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Heroic Effort Saves Historic Timberline Lodge

Ty Walker & Amber Ford

Heroic Effort Saves Historic Timberline Lodge

A fire was reported at 9:30 p.m. April 18 at the historic Timberline Lodge on Mount Hood. Hoodland Fire District first responders were dispatched to the scene, where flames were visible shooting through the attic and roof into the night sky.

All Timberline Lodge hotel guests and employees were immediately evacuated. No injuries were reported. The fire quickly escalated to a three alarm as fire crews from Clackamas and Multnomah County joined the effort. The blaze was declared under control by 11 p.m., just less than two hours from the first call.
Firefighters continued to work on the scene through the night protecting historical artifacts, artwork and furniture. The last crews left the scene at about 2:30 the next morning, declaring the fire out.
In total, 10 fire engines, three ladder trucks, five water trucks (tenders), four Chief Officers, and four additional pieces of equipment responded to the fire. Fire crews from Hoodland, Clackamas, Gresham, Estacada and Portland fire districts worked on scene.

Investigators suspect the fire was caused by fireplace embers igniting the roof of the headhouse, which is the central part of the lodge. But the investigation, led by the Bureau of Alcohol, Tobacco, Firearms, and Explosives (BATFE) and U.S. Forest Service Law Enforcement, to determine the cause.
The lodge and ski area were closed the day after the fire, April 19. Timberline reopened the slopes to skiers April 20 and to hotel guests April 21.

The Hoodland Fire District thanked the employees of Timberline Lodge for detecting the fire early on, evacuating hotel guests and working hard to keep fire/water damage to a minimum. The fire and water damage is somewhat minimal with water contained in the headhouse and lobby areas and no internal fire or smoke damage.

“We extend the deepest gratitude to all of the fire departments that responded so quickly to extinguish the fire at Timberline Lodge,” said Meta Loftsgaarden, Forest Supervisor for the Mt. Hood National Forest. “We know Timberline Lodge holds a special place in the fabric of Oregon’s and the nation’s history and culture. Structural assessments of the damages caused to the lodge as well as the cherished works inside of it will begin as soon as they safely can.”

Declared a National Historic Landmark in 1977, Timberline Lodge is one of Oregon’s most popular tourist attractions, drawing nearly two million visitors every year. Timberline Lodge operates under a special use permit issued by the Mt. Hood National Forest.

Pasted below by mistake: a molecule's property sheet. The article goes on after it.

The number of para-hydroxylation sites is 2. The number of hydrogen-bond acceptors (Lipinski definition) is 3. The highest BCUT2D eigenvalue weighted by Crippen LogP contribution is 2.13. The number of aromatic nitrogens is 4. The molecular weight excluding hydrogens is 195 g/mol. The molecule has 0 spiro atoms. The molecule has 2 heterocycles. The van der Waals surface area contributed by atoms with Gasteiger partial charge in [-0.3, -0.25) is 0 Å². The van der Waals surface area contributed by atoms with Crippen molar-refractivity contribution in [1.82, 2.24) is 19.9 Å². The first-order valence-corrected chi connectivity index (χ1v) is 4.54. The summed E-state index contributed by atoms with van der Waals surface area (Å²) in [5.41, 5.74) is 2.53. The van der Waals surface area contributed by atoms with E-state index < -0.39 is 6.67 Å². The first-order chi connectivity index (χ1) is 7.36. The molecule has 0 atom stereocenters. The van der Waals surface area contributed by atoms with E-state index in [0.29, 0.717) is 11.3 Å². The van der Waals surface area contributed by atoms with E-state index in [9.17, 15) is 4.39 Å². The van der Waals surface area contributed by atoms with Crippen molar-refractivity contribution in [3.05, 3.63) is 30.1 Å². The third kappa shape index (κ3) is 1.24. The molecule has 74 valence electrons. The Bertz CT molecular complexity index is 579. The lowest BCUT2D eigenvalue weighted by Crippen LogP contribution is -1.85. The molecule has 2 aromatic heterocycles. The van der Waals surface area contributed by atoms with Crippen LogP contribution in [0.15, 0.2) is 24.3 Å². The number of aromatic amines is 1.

Built during the Great Depression using craftspeople, artists and workers employed through the Works Progress Administration and other New Deal programs, it continues to serve as an iconic ski lodge and mountain retreat.
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Timberline Lodge guest Chris [no last name given], from Minnesota, was sleeping soundly, preparing for his trek to summit Mt. Hood when the alarms began. “I fell asleep early and woke to the sound of the alarms going off,” Chris said. With little to no time to grab their belongings, guests were ushered outside and then into the day lodge where Timberline employees began a headcount.

“All of the employees remained calm and provided great communication to us during the ordeal,” Chris said.
While guests were not permitted back into the lodge while fire crews battled the three-alarm fire, Timberline Lodge made safe access to the building possible the next day for picking up belongings and luggage.

Timberline Lodge employees encouraged guests who were within an hour of the lodge to head home, while other out of town guests were shuttled to Mt. Hood Oregon Resort in Welches, all services paid for by Timberline Lodge. A wedding service scheduled to be held at Timberline Lodge the day after the fire shifted as the wedding party and guests of the wedding were sent to Timberline’s Silcox Hut, 1000 feet above the lodge for their “I dos.”

The lodge continues to help guests affected by the fire, and is working through the repairs needed for historical restoration. For those interested in helping with the restoration and repairs please visit Friends of Timberline at

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